Background: Oral health inequalities are becoming a major threat to public health, and they excessively burden disadvantaged communities, especially within low and middle-income countries. This study explored the socioeconomic inequalities in self-perceived oral health behaviors among college-going students in Karachi, Pakistan. Methods: A cross-sectional study was conducted among 328 college-going students using a convenient sampling technique from three different socioeconomic groups including urban slums, middle, and rich class neighborhoods. Oral health was assessed using three measures: daily tooth brushing, weekly sweet consumption, and substance abuse. Socio-economic inequalities were measured using binary logistic regression (odds ratios), relative index of inequality, and slope index of inequality. Results: Out of 328 participants, 56.4% perceived their oral health as fair, 24.1% good, 14.9% poor, while only 4.6% had an excellent perception of oral health. Significant inequalities were found regarding oral health behaviours with fraternal income, occupation, and education level. Education-related absolute inequalities among college-going students were1.28(95% CI -2.19, -0.36 p-value<0.01), -1.34(95% CI -2.16, -0.52, p-value<0.01), -1.43(95% CI -2.70, -0.15, p-value<0.01) with tooth brushing, high sweet consumption, and substance abuse respectively. Similarly, income and occupation-related absolute inequalities were also existent. Conclusions: In Pakistan, data among college-going students regarding oral healthcare is scarce. Significant inequalities were found in oral health behaviours among college-going students. Thus, there is a need to design equity-based health system provisions specifically to address the needs of poor segments of society.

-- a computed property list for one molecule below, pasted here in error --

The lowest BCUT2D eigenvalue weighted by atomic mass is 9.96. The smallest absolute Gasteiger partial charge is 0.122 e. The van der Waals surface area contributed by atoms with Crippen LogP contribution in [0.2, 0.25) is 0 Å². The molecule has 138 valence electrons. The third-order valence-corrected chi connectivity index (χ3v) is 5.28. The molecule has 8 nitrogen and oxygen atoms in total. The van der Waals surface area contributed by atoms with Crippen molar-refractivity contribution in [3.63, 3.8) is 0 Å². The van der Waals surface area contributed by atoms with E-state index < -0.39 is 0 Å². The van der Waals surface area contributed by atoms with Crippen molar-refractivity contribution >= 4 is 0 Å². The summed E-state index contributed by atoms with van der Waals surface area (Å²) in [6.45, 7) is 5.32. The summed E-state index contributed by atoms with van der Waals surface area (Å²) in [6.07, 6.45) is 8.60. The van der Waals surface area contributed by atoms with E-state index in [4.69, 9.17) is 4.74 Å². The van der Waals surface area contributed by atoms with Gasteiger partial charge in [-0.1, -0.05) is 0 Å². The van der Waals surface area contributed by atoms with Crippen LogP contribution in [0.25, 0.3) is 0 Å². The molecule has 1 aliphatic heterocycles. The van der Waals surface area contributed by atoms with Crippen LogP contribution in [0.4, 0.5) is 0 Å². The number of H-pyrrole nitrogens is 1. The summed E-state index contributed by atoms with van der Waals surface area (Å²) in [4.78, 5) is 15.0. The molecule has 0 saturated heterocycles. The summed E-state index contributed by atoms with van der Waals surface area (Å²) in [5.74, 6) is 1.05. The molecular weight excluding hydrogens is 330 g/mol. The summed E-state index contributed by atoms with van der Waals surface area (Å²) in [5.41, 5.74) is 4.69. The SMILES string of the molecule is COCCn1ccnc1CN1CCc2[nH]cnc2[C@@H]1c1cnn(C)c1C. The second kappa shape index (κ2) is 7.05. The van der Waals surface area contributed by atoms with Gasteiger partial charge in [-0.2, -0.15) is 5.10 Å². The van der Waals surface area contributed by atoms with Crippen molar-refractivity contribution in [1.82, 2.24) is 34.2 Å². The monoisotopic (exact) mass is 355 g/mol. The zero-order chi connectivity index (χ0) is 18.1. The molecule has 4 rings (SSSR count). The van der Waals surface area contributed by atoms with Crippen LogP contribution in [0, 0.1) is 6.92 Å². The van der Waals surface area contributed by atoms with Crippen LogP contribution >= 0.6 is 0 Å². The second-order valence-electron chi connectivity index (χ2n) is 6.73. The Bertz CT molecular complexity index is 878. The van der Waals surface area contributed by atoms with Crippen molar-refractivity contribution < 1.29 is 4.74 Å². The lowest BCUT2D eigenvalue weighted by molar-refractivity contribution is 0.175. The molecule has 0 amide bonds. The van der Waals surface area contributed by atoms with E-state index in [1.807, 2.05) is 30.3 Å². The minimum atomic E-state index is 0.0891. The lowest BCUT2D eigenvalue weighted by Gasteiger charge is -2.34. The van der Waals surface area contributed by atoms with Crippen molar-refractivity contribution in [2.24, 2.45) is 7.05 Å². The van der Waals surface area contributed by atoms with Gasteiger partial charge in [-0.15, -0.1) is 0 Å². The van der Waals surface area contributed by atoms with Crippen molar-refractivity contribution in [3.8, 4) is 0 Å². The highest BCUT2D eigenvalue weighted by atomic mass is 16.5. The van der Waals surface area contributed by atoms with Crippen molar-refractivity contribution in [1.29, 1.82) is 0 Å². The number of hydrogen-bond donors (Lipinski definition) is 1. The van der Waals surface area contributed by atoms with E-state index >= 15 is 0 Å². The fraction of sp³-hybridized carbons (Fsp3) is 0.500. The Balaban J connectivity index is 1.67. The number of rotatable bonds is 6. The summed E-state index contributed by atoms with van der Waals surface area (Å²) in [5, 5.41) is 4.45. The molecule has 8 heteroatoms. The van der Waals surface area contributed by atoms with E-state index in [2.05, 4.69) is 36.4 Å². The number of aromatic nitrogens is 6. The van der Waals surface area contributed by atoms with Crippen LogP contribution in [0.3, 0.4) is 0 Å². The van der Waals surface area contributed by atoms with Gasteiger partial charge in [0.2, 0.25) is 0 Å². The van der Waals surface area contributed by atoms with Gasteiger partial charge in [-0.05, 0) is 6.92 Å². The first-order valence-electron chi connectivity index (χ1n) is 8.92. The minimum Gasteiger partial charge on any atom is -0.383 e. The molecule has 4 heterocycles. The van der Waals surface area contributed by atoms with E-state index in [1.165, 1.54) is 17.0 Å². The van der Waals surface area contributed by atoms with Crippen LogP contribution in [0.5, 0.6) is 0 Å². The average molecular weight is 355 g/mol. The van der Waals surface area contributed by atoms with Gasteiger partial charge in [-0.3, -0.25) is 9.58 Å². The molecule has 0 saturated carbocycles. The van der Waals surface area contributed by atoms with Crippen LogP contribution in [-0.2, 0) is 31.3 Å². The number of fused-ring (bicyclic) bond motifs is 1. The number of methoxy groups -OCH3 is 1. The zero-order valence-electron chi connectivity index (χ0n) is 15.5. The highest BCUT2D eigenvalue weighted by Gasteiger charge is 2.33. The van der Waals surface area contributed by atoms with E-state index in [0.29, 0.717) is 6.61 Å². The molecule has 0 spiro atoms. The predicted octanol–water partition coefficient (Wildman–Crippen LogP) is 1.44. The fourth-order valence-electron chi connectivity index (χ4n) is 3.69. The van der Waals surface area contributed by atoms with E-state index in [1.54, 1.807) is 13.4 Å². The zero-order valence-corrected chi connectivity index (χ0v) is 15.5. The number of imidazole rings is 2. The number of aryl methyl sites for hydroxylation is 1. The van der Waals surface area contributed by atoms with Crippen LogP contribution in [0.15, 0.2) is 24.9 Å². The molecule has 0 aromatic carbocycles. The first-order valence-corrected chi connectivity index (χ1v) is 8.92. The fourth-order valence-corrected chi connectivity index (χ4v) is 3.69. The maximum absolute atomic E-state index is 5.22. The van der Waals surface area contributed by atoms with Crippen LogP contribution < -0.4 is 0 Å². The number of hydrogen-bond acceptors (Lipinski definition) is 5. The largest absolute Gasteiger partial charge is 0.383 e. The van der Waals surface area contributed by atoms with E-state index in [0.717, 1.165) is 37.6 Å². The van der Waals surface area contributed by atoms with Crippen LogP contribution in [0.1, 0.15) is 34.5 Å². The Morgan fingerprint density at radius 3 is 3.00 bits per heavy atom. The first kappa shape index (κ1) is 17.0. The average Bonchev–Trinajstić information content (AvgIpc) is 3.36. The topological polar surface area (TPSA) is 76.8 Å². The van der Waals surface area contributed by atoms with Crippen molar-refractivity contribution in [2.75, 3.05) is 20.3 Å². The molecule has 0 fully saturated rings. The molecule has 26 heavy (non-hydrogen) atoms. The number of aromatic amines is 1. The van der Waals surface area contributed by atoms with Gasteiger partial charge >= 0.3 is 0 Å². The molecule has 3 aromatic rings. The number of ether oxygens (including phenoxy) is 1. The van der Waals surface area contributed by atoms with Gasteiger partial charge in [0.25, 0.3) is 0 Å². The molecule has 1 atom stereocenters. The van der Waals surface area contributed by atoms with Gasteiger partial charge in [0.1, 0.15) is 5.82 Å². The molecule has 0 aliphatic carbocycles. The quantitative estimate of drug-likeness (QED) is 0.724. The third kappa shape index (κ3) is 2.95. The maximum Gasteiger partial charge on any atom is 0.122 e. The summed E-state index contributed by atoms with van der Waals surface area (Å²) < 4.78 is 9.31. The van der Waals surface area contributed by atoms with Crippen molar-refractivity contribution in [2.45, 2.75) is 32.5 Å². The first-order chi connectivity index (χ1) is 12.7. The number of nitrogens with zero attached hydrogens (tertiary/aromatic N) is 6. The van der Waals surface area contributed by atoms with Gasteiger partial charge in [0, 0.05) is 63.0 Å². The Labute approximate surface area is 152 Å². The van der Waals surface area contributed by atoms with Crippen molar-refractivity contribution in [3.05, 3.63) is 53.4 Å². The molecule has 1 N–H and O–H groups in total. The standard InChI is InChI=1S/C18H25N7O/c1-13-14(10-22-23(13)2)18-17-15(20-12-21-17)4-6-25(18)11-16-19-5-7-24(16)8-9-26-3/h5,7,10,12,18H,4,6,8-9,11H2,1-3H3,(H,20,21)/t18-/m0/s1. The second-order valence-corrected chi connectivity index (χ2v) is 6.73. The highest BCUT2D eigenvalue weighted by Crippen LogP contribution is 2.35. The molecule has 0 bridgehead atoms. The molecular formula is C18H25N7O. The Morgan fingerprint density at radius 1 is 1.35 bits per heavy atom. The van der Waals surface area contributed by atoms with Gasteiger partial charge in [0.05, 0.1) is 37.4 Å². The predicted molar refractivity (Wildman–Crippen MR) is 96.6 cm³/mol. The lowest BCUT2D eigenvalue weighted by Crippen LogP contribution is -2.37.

Rind GK, Shah N, Inam S. Socioeconomic Inequalities in Self-Perceived Oral Health Among College-Going Students in Karachi, Pakistan. The Internet Journal of Allied Health Sciences and Practice. 2022 Jun 29;20(3), Article 19.